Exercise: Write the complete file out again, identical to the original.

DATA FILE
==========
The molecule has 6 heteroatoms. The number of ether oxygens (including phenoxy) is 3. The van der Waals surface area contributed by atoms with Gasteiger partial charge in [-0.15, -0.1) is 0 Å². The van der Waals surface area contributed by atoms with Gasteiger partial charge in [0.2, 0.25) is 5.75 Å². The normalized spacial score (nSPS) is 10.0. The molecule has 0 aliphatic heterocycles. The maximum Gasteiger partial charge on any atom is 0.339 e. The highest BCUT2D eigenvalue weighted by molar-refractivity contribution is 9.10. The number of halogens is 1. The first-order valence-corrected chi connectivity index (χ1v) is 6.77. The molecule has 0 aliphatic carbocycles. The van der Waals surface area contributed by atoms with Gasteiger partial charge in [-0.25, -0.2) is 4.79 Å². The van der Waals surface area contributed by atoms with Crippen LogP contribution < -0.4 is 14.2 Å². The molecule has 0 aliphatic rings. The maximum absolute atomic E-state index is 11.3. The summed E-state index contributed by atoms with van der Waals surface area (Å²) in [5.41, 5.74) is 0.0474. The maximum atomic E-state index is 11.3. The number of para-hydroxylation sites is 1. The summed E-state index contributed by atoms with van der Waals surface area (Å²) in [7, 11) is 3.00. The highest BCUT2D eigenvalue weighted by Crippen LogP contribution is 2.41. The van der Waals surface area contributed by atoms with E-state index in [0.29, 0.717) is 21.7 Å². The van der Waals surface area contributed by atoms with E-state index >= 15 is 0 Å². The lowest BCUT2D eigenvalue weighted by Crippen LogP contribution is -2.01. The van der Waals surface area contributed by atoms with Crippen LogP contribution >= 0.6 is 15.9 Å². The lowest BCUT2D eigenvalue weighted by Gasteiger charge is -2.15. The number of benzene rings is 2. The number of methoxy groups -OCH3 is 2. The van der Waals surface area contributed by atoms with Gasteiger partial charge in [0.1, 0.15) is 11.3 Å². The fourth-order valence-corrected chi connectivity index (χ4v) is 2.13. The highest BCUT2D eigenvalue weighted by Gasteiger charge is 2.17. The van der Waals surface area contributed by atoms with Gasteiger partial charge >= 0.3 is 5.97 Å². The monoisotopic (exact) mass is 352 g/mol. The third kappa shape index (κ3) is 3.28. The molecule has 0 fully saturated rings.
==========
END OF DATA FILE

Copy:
The molecule has 6 heteroatoms. The number of ether oxygens (including phenoxy) is 3. The van der Waals surface area contributed by atoms with Gasteiger partial charge in [-0.15, -0.1) is 0 Å². The van der Waals surface area contributed by atoms with Gasteiger partial charge in [0.2, 0.25) is 5.75 Å². The normalized spacial score (nSPS) is 10.0. The molecule has 0 aliphatic heterocycles. The maximum Gasteiger partial charge on any atom is 0.339 e. The highest BCUT2D eigenvalue weighted by molar-refractivity contribution is 9.10. The number of halogens is 1. The first-order valence-corrected chi connectivity index (χ1v) is 6.77. The molecule has 0 aliphatic carbocycles. The van der Waals surface area contributed by atoms with Gasteiger partial charge in [-0.25, -0.2) is 4.79 Å². The van der Waals surface area contributed by atoms with Crippen LogP contribution < -0.4 is 14.2 Å². The molecule has 0 aliphatic rings. The maximum absolute atomic E-state index is 11.3. The summed E-state index contributed by atoms with van der Waals surface area (Å²) in [5.41, 5.74) is 0.0474. The maximum atomic E-state index is 11.3. The number of para-hydroxylation sites is 1. The summed E-state index contributed by atoms with van der Waals surface area (Å²) in [7, 11) is 3.00. The highest BCUT2D eigenvalue weighted by Crippen LogP contribution is 2.41. The van der Waals surface area contributed by atoms with E-state index in [0.29, 0.717) is 21.7 Å². The van der Waals surface area contributed by atoms with E-state index >= 15 is 0 Å². The lowest BCUT2D eigenvalue weighted by Crippen LogP contribution is -2.01. The van der Waals surface area contributed by atoms with Crippen LogP contribution >= 0.6 is 15.9 Å². The lowest BCUT2D eigenvalue weighted by Gasteiger charge is -2.15. The number of benzene rings is 2. The number of methoxy groups -OCH3 is 2. The van der Waals surface area contributed by atoms with Gasteiger partial charge in [0.1, 0.15) is 11.3 Å². The fourth-order valence-corrected chi connectivity index (χ4v) is 2.13. The highest BCUT2D eigenvalue weighted by Gasteiger charge is 2.17. The van der Waals surface area contributed by atoms with Gasteiger partial charge >= 0.3 is 5.97 Å². The monoisotopic (exact) mass is 352 g/mol. The third kappa shape index (κ3) is 3.28. The molecule has 0 fully saturated rings.